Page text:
My apartment in Germany was less than half a kilometer, about a third of a mile, from the city’s main train station. People would walk past all the time with those rolling suitcases. Since I had no air conditioning, I kept the window open through most of the year, and that rolling thumping noise became very soothing to me.

Now that I think about it, all the other sounds of the train station are soothing to me as well. On a clear, quiet night, the announcements on the platforms were audible from my apartment. I could hear the sounds of trains rolling in or rolling out in the distance.

I loved all of it.

Now it’s your turn. Care to answer any of these questions?

33/52 (and 12 of 30!)

The London Film Museum

My previous post about London led to a conversation with a friend about London, and I wanted to look at the pictures I posted in my blog post about the London Film Museum. When I went to look for the post, I discovered to my vast surprise that I never wrote a post about the London Film Museum, I only wrote a paragraph in one of my previous London posts. In August of 2012, I said the following in a longer post about London:

I quite enjoyed the London Film Museum, which had a lot of neat stuff, including Daleks, a TARDIS, the superman suit from Superman Returns, the Batman Begins batsuit, and a large variety of props from other movies.  There was an entire room of Harry Potter stuff, and a large exhibit dedicated to Ray Harryhausen, including a full sized original Bubo.  This was a highlight for me.

That’s it- just that one paragraph. All the pictures I took at the museum, which I thought I had posted years ago, were still unshared. I will now correct that oversight.

When I visited the London Film Museum, it was in a section of County Hall, right near Westminster Bridge, close to the London Eye along the Thames River. I have since learned that it moved to a location in Covent Garden in April of 2012- my visit was in July of 2012, so I suspect the museum was still moving, and I saw only a fraction of the entire exhibit. What I did see was pretty dang cool though.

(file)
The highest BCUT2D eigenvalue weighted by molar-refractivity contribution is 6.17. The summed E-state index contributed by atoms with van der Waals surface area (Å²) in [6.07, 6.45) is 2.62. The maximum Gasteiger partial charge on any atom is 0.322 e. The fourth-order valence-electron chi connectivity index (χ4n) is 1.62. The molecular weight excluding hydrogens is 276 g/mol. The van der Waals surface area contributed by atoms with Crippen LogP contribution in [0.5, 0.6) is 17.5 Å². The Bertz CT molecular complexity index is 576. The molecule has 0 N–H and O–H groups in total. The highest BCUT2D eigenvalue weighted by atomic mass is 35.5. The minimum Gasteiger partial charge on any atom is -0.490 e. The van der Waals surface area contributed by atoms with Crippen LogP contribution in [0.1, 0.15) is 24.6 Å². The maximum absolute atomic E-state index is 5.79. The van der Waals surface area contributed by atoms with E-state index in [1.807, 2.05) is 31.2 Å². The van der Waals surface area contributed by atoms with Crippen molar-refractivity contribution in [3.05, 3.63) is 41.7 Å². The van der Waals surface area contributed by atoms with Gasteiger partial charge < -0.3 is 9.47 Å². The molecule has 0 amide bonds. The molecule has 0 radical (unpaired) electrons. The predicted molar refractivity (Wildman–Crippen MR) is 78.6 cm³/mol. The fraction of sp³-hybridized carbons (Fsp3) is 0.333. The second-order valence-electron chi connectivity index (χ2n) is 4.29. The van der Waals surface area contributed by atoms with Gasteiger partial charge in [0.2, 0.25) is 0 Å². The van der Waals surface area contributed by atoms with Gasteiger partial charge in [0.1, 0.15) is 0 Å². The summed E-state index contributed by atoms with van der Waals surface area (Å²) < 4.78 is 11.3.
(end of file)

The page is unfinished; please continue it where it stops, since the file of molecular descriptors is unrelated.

Harry Potter props and costumes- A variety of items were present here, including some costumes, the Tri-Wizard cup, and Harry’s Nimbus 2000.

Star Wars stuff – London is the home of Pinewood Studios, which has been a production facility for most of the Star Wars films. There were a few Star Wars artifacts on hand during my visit. I saw much more at the Star Wars exhibit in Tokyo a few years later.

Alien – They had a sculpture of a Xenomorph and some facehuggers from the Alien franchise.

Doctor Who – A film museum in England would naturally have some Doctor Who items. Not as much as the Doctor Who Experience in Cardiff, but still- a Tardis and a handful of Daleks were still neat to see.

Superman and Batman – Pinewood has a long history with DC Comics, and there weer a number of Superman and Batman artifacts on hand. First up, some costumes!

Next, we have part of the ship that brought Kal to earth in Superman (1978) and a newspaper from Superman II.

Braveheart, Hellraiser, and various animation – The Dangermouse cardboard stand was my favorite in this part.

The Ray Harryhausen Exhibit – This was my favorite part, to be honest- they had a special exhibit in plae called “Ray Harryhausen: Myths and Legends.” It contained various items from Harryhausen’s stop-motion work, but I was most interested in the Clash of the Titans items, particularly the full-sized Bubo the Owl!

Have you ever been to a film museum? What’s your favorite prop that you’ve seen in person?

17/52

Hours could seem like days.

Today’s Nanopoblano post is kind of a cheat, because I feel like I have only a few words today. (Few words and kind of a head-ache.)  Numbers, on the other hand, I have lots of.  My brain doesn’t spin down much.